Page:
Bavaria's grand old dames

Jack Montgomery, 04 August, 2017
Jack Montgomery recalls his encounters with two of Germany’s oldest and most characterful cable cars while route-finding for us in southern Bavaria.

The first time we set eyes upon Germany's oldest operating cable car, affectionately known as the Grand Dame of the Alps, the mountaintop was shrouded in mist. From the lower cable car station in Bad Reichenhall, a lone wooden gondola with the number 2 on it drooped, as if tired from decades of effort, before summoning the energy to climb out of the forest and scale the sheer rock face. Occasionally the clouds parted to reveal an imposing ghostly building atop Predigstuhl; a veritable Bond villain's lair of a place.

We weren't due to take the nine-minute trip for another couple of days, but the sight sent an anticipatory shiver down the spine.
Two days later and things were a bit less like the setting for a horror movie. The sky was blue and, although the mountain was still hazy in the early morning sun, it looked far more welcoming. Being a Saturday morning there was a lengthy mixed queue of hikers and Bavarians waiting to catch one of the brace of gondolas which have transported people to the upper reaches of Predigstuhl Mountain since July 1928.

As we were finally about to squeeze into a cable car the guard blocked our way with a thick, coiled cord. Bad luck, another nine minutes to wait. However, that meant we got first choice of position when the next cabin wiggled to a halt, guaranteeing a ringside view. Not such bad luck after all. The wooden gondola slid smoothly out of its bunker and the show began.

We've travelled on countless cable cars in various countries. Each offered something different: wildly diverse scenery, but also something similar. No matter how varied views are, you're more or less certain they'll be stunners.

Predigstuhl's cable car was like a Hans Zimmer movie score, starting jauntily with views over Bad Reichenhall, the surrounding pine forest and the gurgling river which curves past the cable car station, before rising to a rousing crescendo as the car climbed higher and higher, dwarfing lesser mountains and bringing what looked like the whole of Berchtesgaden's countryside into panoramic view. It might literally be Slow Travel but by the time we stepped from the cable car 1,150m further up the mountain we were exhilarated.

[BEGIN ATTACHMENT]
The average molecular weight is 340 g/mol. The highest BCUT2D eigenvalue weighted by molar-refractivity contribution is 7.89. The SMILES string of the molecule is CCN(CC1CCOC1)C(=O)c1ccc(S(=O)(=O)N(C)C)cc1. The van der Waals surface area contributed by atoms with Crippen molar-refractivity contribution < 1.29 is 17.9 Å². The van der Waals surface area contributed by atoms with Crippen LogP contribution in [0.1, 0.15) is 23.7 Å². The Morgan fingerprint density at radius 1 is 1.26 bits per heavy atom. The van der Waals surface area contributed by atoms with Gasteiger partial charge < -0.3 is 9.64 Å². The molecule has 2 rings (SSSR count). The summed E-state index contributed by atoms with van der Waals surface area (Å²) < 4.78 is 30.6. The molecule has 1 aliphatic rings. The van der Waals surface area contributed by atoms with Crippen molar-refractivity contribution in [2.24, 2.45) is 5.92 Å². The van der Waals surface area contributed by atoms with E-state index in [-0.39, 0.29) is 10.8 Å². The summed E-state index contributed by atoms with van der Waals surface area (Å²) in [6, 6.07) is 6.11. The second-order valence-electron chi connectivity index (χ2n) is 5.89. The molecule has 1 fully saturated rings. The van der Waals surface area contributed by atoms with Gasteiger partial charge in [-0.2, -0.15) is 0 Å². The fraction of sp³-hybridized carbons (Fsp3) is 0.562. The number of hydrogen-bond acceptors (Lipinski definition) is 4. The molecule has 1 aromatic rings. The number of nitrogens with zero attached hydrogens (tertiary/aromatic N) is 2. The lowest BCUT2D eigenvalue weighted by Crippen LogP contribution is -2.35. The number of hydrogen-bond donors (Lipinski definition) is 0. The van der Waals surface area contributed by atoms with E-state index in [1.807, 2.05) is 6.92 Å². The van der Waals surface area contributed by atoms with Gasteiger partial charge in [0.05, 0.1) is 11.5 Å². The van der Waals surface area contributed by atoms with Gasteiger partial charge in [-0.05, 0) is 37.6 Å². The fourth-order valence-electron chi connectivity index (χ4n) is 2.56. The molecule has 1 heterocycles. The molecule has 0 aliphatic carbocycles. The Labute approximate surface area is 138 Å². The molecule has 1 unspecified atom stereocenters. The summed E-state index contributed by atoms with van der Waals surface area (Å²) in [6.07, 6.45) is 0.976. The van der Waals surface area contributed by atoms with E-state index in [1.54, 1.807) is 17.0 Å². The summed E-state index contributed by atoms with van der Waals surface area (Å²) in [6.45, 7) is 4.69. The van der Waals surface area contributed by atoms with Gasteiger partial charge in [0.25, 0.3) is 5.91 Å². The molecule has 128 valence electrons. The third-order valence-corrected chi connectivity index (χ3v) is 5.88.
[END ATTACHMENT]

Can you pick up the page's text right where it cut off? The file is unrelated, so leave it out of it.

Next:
And that was only the start of our walking route back to our hotel in Bischofswiesen.
While Predigstuhlbahn was always part of the plan, jumping on Germany's second-oldest cable car, Obersalzbergbahn, wasn't.

The idea was to walk from our hotel in Schwöb all the way to the Eagle's Nest. However, around 10km in, and with a long way ahead, we realised it was a route which wouldn't actually give people much time at the Kehlsteinhaus itself. So we improvised and shortened the route by dropping through the forest to the Windbeutelbaron hütte where, incidentally, they serve the most sinful cake mountains named after surrounding peaks. Our amended route took us past Obersalzbergbahn, a delight of a little cable car which has been operating since 1950 and which is hidden in a narrow trench in the forest. It's so hidden that despite it being a weekend little red cars arrived and departed with hardly any passengers. We instantly made a decision that after visiting the Eagle's Nest we'd return to the town of Berchtesgaden via these scarlet carriages.

Roughly three hours later we were back at Obersalzburgbahn. Whilst we waited, an amiable woman operating the upper cable car station told us how she'd met her partner in Sweden. They'd got to know each other by speaking English as neither could speak Swedish, not initially realising that not only were they both from the same country, they hailed from the same area of Bavaria.

When the cable car arrived it was even more charming than we expected: a tiny, open – but intimate – gondola just big enough for two people. It slid gracefully down the hill, sheltered by the forest, with alluring views of Berchtesgaden's old town way below us.

Halfway down we stopped at a mid-station, sitting in the cabin slightly unsure as to what to do on a deserted platform until, after a few moments, a voice over a tannoy directed us to cross the platform to another cabin which would take us on the final stretch of our journey. We descended slowly to the town with huge beaming smiles on our faces and as giddy as children. It was an enchanting way to end the route.

Starting one day's walking by catching a grand dame of a cable car was something special. Ending another day travelling on her lesser-known little sister was even better, especially as she deposited us in a town where there was a choice of jovial beer gardens in which to toast a memorable experience with a ceramic jug of frothy jubilee ale.


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